Saturday, November 17, 2012

Six most expensive words in business

Remember that the six most expensive words in business are: “We’ve always done it that way.” – Catherine DeVry

Saturday, June 30, 2012

That explains some things

I have always been puzzled by the poisonous atmosphere between the Development and Support departments at the company.  An example of this is that for almost 2 years we have been working to institute consistent companywide software configuration management procedures and policies.  This process has been stalled for over a year trying to get the Support department to implement them.  The latest is that certain of their internal process that the “absolutely needed to retain” after their initial review over a year ago, and then became “optional”, have now become “these must be turned off before we can go live.  If they are still on we won’t implement.”  They formally informed us of this latest change this week, with a must implement date of the end of the week, and if it is not in place they won’t go live next month.  After talking with the Stray Cat about a seemingly unrelated delay tactic by another department, the Stray Cat spouted off that yea when he was supporting the Development department he would tell them ok, fine, you won’t go live.  Then he would “give them trouble” someplace else.  Now I understand why the other departments pull this last minute “change it or else” business, because in the past it worked for them, in that it was a way that they could employ to put off anything they didn’t want to do.  I don’t know what “trouble” the Stray Cat would give them, but for sure it is why we get such a poor attitude these days whenever we try and work with other departments on process improvements.  Just another rodent that needs to be cleaned up, except this one is decayed, smelly, and will be with us for a long while.

Tuesday, March 13, 2012

Ok, so you really don't understand . . .

I had a conversation this morning with one of the new managers here. We are at the starting parts of implementing rollout of java based programs to our clients. We (I) found a minor issue 6 weeks back involving testing on our client systems. After 2 weeks of high pressure implementation issues he came to me this morning with a suggestion. His suggestion for working around this is to remove part of our java implementation and replace it with something else, as a way to work around the issues. It took me a while, but I finally have come to the conclusion that he really doesn’t understand the business environment we are working in, nor the issues we have had with this rollout.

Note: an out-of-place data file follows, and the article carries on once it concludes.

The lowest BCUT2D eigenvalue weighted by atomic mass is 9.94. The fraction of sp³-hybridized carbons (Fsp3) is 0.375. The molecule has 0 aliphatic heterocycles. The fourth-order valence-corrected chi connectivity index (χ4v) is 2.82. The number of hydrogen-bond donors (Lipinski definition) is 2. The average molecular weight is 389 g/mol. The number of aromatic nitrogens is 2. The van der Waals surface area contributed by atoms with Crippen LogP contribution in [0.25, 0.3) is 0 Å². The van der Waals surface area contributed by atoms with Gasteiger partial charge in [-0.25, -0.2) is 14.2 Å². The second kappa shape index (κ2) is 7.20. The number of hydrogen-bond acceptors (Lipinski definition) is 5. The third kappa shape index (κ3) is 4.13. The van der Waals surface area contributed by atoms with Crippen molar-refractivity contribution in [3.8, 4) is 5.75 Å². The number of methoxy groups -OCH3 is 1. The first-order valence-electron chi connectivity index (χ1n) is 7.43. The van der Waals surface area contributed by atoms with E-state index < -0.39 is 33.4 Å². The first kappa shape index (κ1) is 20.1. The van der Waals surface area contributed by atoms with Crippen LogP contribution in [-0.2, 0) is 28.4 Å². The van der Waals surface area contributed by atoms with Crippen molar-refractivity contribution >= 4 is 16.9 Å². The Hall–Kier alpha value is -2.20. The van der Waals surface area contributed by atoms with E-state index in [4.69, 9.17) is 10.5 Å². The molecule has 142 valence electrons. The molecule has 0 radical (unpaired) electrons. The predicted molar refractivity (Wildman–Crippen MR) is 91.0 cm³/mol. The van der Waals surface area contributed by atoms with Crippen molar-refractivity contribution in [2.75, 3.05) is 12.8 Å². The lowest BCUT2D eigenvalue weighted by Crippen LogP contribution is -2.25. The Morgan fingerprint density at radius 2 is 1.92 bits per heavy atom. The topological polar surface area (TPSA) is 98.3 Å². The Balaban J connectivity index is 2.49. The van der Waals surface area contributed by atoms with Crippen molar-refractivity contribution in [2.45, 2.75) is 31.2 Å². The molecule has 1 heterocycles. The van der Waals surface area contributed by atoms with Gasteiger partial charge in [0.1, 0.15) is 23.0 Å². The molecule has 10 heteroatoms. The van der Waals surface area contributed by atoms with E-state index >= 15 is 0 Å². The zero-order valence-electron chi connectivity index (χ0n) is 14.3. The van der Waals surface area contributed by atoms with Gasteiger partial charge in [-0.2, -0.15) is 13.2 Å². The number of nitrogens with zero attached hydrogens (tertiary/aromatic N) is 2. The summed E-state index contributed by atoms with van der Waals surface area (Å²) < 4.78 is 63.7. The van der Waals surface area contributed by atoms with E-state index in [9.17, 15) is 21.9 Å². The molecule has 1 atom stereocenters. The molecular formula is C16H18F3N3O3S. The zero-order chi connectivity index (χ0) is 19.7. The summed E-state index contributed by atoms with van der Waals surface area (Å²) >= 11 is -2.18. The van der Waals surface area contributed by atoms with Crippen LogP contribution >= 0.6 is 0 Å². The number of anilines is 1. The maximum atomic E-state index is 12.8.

From the business side, our company takes a very conservative approach to rolling out software updates to the clients, we allow them to install the new version of the software in parallel with the old version, with the new version accessing separate data files, allowing the clients to test the new version of the software without impacting current operations. The change he wants to make, in order to simplify the issues we have been dealing with, would cause the installation of the new version for testing to change the version of java being used on the production version. Now the change is probably benign, but it would still need to be tested, and the subtleties of running 2 different versions of java concurrently in production is something we could not validate in-house.

From the technical side, the issues we are dealing with have nothing to do with the code he wants to remove. They have to deal with running 2 different versions of java (one in test and one in production) and the code he wants to replace deals with how we perform communication from our legacy to java languages. (We chose to use an approach that requires some JNI code be integrated into our Java programs.) Replace the communications mechanism, and we still have the exact same issue of selecting the correct version of java to run.